Since the 2007-2008 subprime mortgage crisis the role of finance in shaping the very conditions of economic life has profoundly shifted, and with it established assumptions regarding the relationship between finance and value have been put under increasing scrutiny. In this paper session and subsequent panel discussion we bring together a diverse set of standpoints on the ‘place’ of value(s) and valuation in contemporary economic geographies. Collectively these draw from Marxian, institutional, cultural economic, STS, political-ecological, and feminist accounts of the value question, but all consider a simple query: Where is ‘value’ in finance? In a world where distinguishing economic geographies as ‘outside’ finance is increasingly untenable, this question is necessary for revealing the churning frontiers of capitalist accumulation to come. Furthermore, the selected papers and panel also consider and work to creatively counter a tendency towards ‘value’ sliding into a conceptual cul-de-sac too impenetrable to be of ‘political’ value in the here and now. Bringing the political and ontological status of ‘value’ together through empirical examples ranging from finance’s imbrication with education to AI is subsequently a call for contemporary economic geography to (re)consider value in finance in critical, creative, and unorthodox ways.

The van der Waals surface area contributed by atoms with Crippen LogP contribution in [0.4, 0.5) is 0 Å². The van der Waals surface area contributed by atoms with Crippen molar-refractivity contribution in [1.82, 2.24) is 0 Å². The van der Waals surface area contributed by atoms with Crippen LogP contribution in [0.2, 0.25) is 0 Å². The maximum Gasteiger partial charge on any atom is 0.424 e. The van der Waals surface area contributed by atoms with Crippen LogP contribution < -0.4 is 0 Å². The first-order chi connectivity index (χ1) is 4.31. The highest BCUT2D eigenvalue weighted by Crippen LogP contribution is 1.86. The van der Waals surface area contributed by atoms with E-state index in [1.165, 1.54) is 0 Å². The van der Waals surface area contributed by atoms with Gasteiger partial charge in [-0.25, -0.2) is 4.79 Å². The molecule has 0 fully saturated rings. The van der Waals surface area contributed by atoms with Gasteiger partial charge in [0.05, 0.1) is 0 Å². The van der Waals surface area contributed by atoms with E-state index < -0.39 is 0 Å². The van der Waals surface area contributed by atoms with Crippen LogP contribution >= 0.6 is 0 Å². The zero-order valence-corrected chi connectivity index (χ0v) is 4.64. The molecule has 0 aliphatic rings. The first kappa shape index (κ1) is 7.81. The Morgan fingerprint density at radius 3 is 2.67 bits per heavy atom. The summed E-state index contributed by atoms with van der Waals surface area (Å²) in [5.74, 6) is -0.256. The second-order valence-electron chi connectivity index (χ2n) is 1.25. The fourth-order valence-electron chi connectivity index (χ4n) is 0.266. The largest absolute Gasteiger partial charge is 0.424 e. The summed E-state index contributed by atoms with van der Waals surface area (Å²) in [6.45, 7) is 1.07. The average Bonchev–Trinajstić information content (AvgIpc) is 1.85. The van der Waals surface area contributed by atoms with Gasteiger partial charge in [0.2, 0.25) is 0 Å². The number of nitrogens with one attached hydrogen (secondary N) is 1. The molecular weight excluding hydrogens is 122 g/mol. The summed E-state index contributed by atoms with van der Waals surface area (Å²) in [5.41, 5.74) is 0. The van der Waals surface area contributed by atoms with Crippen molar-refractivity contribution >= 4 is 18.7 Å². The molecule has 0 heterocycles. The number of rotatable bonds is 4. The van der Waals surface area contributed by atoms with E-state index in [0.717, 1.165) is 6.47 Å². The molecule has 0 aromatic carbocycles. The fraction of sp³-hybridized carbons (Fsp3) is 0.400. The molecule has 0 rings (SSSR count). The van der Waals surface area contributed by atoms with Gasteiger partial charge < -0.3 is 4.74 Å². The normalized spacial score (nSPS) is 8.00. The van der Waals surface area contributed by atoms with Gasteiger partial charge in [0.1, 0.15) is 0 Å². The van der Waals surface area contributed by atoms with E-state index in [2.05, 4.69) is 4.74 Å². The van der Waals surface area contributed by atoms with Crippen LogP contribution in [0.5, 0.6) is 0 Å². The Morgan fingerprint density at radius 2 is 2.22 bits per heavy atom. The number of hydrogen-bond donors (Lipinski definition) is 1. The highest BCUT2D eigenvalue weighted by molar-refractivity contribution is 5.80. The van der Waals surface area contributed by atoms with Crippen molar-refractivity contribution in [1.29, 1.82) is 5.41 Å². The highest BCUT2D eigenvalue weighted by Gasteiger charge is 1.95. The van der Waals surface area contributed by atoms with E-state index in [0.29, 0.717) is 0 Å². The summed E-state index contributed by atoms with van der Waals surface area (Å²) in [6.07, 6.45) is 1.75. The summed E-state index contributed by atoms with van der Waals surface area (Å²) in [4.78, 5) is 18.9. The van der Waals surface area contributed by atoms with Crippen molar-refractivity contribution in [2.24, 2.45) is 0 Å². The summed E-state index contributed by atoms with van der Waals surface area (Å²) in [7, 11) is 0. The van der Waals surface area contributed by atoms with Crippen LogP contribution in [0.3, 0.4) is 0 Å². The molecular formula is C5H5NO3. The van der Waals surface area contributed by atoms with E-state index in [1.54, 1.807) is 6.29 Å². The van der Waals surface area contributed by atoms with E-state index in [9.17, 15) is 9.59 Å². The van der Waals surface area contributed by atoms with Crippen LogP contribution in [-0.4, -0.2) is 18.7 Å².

|Panelist||Kelly Kay University of California, Los Angeles||20|
|Panelist||Brett Christophers Department of Social and Economic Geography, Uppsala University||20|
|Panelist||Emily Rosenman University of Toronto||20|
|Panelist||Robert Lake Rutgers University||20|
|Panelist||Sarah Hall University of Nottingham||20|
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